A novel finding of this study is that abnormal U-Col4CR can be one of the prognostic factors for kidney deterioration in individuals without diabetes and apparent proteinuria with normal kidney function. The usefulness of U-Col4CR as well as ACR to monitor the development of diabetic nephropathy is well recognized. However, the importance of U-Col4CR in the general population has not been determined yet. We investigated the possible risk factors, including U-Col4CR and ACR, for the decline in eGFR in the general population without diabetes with normo- or microalbuminuria. Several reports have described the risk factors for kidney deterioration in patients with CKD, but few have investigated or discussed the eGFR change in individuals with eGFR ≥60 mL/min/1.73m2 [9,20–24]. Therefore, we focused on the decline of eGFR in the general population without diabetes and apparent proteinuria with normal kidney function. Abnormal U-Col4CR was identified as a prognostic factor for the decline in eGFR in individuals with eGFR ≥80 mL/min (Tables 4 and 5, Fig 3).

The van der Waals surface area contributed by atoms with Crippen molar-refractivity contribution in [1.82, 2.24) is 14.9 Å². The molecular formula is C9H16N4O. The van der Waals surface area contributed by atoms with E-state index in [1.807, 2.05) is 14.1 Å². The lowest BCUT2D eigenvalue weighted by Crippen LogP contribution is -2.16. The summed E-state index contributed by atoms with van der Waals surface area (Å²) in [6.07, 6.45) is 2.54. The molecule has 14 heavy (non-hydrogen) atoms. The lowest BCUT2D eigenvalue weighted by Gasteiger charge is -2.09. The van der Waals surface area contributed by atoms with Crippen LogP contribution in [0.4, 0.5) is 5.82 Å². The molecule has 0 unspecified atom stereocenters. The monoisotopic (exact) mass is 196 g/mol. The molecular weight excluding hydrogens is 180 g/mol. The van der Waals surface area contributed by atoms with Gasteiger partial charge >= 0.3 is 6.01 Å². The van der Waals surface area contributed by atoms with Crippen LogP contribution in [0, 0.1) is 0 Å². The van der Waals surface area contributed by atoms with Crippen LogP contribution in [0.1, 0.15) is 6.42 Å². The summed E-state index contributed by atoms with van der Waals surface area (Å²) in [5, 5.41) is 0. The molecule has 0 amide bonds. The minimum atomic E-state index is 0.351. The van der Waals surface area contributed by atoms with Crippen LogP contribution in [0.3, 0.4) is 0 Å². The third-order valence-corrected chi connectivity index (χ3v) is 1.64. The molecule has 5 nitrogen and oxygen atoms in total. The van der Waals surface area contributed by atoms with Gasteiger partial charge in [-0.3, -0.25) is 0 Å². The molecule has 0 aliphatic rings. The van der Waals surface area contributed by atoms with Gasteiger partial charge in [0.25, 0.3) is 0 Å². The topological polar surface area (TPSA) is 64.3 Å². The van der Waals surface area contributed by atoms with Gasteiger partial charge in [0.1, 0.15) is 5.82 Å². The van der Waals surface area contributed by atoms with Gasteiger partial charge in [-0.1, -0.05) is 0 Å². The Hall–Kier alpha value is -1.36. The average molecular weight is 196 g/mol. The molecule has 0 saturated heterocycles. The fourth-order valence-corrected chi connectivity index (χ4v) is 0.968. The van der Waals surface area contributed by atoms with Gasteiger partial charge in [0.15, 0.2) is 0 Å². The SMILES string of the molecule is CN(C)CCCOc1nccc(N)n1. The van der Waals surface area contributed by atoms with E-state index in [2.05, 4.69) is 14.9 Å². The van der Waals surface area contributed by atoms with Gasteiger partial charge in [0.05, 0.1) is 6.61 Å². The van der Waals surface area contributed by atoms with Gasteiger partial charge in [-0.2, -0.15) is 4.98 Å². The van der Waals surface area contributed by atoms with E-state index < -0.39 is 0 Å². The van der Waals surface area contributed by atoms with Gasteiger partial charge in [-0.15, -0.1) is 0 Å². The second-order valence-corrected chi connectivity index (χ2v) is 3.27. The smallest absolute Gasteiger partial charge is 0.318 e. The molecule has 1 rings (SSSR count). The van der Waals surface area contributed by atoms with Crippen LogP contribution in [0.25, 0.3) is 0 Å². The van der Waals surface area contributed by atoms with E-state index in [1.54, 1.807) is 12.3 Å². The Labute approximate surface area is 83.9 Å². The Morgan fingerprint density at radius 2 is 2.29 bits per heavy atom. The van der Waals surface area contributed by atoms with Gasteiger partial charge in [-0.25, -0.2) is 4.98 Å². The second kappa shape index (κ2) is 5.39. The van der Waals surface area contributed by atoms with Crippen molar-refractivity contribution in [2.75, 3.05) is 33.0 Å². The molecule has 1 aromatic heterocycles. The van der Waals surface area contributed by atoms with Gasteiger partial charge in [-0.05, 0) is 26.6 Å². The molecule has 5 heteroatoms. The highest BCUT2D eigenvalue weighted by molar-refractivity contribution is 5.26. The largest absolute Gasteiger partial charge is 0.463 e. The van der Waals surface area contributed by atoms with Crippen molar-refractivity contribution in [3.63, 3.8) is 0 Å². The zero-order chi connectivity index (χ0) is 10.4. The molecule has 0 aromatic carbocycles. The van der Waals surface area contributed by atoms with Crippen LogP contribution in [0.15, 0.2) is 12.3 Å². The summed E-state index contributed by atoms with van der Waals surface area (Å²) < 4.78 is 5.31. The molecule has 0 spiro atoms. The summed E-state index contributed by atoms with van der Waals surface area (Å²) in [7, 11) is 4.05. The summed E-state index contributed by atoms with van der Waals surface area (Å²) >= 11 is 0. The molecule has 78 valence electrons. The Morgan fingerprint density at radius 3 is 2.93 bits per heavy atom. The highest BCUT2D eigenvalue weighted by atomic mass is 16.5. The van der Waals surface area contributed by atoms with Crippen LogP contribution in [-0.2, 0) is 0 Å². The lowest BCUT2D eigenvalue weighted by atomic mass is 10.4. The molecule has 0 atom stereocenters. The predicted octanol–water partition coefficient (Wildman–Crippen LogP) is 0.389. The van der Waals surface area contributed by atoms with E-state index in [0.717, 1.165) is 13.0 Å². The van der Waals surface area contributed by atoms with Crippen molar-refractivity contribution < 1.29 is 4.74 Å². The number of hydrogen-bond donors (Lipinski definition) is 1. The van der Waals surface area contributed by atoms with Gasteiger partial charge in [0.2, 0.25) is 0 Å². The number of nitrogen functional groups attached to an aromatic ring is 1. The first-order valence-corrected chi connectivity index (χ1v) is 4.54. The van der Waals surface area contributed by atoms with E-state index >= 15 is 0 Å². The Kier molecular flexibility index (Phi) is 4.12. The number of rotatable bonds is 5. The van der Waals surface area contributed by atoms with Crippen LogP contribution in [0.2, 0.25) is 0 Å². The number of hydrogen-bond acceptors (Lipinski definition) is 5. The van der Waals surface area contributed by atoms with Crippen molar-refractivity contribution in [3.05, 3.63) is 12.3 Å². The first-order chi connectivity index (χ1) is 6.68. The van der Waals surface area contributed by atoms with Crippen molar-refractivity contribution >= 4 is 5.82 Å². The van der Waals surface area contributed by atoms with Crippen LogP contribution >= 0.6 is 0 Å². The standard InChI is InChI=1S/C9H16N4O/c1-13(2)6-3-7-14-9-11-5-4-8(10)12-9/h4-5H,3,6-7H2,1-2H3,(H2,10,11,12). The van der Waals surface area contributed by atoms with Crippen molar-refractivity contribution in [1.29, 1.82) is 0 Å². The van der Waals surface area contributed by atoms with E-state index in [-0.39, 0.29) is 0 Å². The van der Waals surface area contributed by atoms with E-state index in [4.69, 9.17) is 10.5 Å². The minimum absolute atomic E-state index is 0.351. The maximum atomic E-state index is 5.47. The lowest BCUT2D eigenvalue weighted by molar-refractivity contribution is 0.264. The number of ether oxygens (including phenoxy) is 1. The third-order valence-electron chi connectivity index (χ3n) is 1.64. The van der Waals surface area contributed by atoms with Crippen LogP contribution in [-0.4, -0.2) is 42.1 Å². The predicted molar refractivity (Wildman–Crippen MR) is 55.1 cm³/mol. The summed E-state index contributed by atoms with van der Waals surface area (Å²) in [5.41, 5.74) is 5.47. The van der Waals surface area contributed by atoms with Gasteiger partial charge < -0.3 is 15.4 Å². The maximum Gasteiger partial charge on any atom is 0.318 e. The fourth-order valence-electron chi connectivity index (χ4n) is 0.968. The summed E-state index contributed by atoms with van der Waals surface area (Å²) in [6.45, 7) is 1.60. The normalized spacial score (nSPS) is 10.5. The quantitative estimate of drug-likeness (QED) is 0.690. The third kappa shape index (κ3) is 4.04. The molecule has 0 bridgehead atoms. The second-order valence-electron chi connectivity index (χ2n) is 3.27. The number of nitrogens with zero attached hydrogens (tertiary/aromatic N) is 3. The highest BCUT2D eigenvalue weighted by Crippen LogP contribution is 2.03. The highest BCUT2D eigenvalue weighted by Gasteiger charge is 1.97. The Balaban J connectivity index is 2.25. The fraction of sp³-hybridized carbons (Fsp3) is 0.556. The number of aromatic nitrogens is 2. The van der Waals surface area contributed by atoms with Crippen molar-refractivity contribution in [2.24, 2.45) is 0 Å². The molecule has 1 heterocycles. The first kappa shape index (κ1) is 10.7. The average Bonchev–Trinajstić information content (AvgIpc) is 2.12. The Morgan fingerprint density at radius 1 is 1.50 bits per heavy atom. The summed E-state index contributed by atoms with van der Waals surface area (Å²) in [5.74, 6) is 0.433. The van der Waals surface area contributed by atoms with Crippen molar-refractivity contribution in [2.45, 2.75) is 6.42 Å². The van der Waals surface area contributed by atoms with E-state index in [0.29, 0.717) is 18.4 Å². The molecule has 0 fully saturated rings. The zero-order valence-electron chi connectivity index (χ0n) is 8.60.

Conversely, microalbuminuria was not a significant risk factor for the decline in eGFR in the general population without diabetes (Table 4). However, the definition of microalbuminuria as ≥30 mg/gCr may not be precise. This is consistent with those of other previous reports. Several studies have shown that ACR reference values have inherent racial disparities resulting from either albumin  or creatinine excretion . Using the Caucasian data sets, KDOQI recommended ACR reference values of <17 mg/gCr for males and <25 mg/gCr for females . Thus, we recognize the importance of ACR as well as U-Col4CR as one of the possible prognostic factors for the decline in eGFR in the general population without diabetes (Table 5). However, albuminuria can be affected by several CKD-related factors inclusive of aging, metabolic syndrome, hypertension, and diabetes, taking the ACR values into account in eGFR groups (Table 1). This hypothesis is supported by previous results of studies on the various causes of albuminuria including hemodynamic, permeability, and histological abnormalities [28–32].